The Los Angeles Dodgers, through two games of the World Series, are cold.
No, like, they’re literally cold. Freezing. Chilly.
California, here they come, and no one is happier than the Dodgers that the Fall Classic is shifting back to Hollywood, where it always feels like summer, after the Boston Red Sox and the New England weather has the National League champions suffering from shrinkage.
You could see it in Game 1. As the FOX cameras panned to the Dodgers dugout, Los Angeles starters could be seen reaching for the warm embrace of winter jackets and ski caps as they awaited their turn at bat.
Then, prior to Game 2, reliever Ryan Madson — a native of Long Beach, Calif. — maligned the mid-40s temps.
“It’s definitely an element, yeah,” Madson said, presumably between shivers. “(Game 1) in the bullpen we had a couple of heaters going. It was warm out there, but to get up and move around. I didn’t feel as gummy as usual when it’s 75, 80 degrees. So I’m going to make that adjustment (in Game 2), move around a little bit more. I’m going to tell the guys who didn’t pitch (Tuesday), just move around a little bit more than usual, move your knee joints. But maybe they’re young and they don’t feel it.
“So that’s all the adjustment I’ll make (for Game 2).”
Dodgers manager Dave Roberts called on Madson in the fifth inning, bringing the veteran reliever into a bases-loaded situation to face Steve Pearce. After almost drilling Pearce in the head to begin the at-bat, Madson ultimately walked in a run before giving up an RBI single to J.D. Martinez.
After the game, more of the same from the Ice King.
“Just go back home, warm up a little bit, thaw out, and hopefully have our bats thaw out as well,” Madson told reporters after the game, per WEEI.com. “(The cold) definitely makes it tougher, but everybody else deals with it just the same.”
The problem for the Dodgers, of course, is the Red Sox — who are now 17-4 this season when the game-time temperature is 55 degrees or colder — haven’t let it bother them at all.
The nippy weather is something the Dodgers haven’t had to deal with much this season. They play their home games in the comfort of Chavez-Ravine, and when you get to play another 18 games in the comfort of San Diego and Arizona, you get used to being comfortable when you take the field.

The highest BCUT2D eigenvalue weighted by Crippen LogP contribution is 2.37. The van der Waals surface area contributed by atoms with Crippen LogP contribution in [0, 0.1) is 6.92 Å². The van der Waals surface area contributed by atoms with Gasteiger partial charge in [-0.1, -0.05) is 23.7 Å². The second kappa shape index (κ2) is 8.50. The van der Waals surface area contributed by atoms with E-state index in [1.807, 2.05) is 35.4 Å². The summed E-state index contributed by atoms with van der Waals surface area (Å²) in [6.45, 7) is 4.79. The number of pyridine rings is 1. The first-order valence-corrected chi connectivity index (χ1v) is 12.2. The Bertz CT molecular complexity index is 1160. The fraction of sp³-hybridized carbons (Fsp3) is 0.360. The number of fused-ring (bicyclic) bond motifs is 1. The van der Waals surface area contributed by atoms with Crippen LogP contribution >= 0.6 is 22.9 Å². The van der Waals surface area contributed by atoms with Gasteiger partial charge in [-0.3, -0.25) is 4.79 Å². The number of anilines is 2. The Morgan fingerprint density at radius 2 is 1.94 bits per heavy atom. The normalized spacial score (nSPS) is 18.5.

Also, consider this: The Dodgers opened the playoffs against the Atlanta Braves in the League Division Series before taking on the Milwaukee Brewers in the League Championship Series. It’s warm in Atlanta, and there’s a dome in Milwaukee, so this is the first taste of cold for the Dodgers maybe all year.
It doesn’t help that manager Dave Roberts essentially allowed the weather to be used as an excuse in his Game 2 pregame press conference.
“It’s difficult,” Roberts, who grew up in Southern California, went to UCLA and spent much of his professional career playing for the Dodgers and Padres, said Wednesday. “I mean, I think every person responds differently. But for us, this is the first time we’ve played in obviously weather like this. San Francisco a little bit, but nothing like this. So it’s an adjustment, and that’s part of the home-field advantage and especially being in the bullpen, where you have a little heater, but still have to kind of get hot and stay hot. It’s more of a challenge.”
Whether it’s a challenge or (another) excuse for the Dodgers at this point, one thing is clear: L.A. hasn’t answered the bell.
Friday calls for highs of 84 in L.A., and the Dodgers need more than some warm weather to get back into the series. Scottsdale, Ariz., native Cody Bellinger hopes there will be some correlation between the weather and their performance.
“It’s going to be warmer, and hopefully our bats get hot, too,” he said, per The New York Times.
Now, the California dream becomes a reality as the chilly Dodgers retreat to the SoCal, where they hope they’ll be safe and warm. Even if the Dodgers find comfort in the shadows of palm trees, the biting autumn cold awaits them for Games 6 and 7 where the only thing chillier than their reception from the Fenway Faithful will be the weather.
Thumbnail photo via Paul Rutherford/USA TODAY Sports Images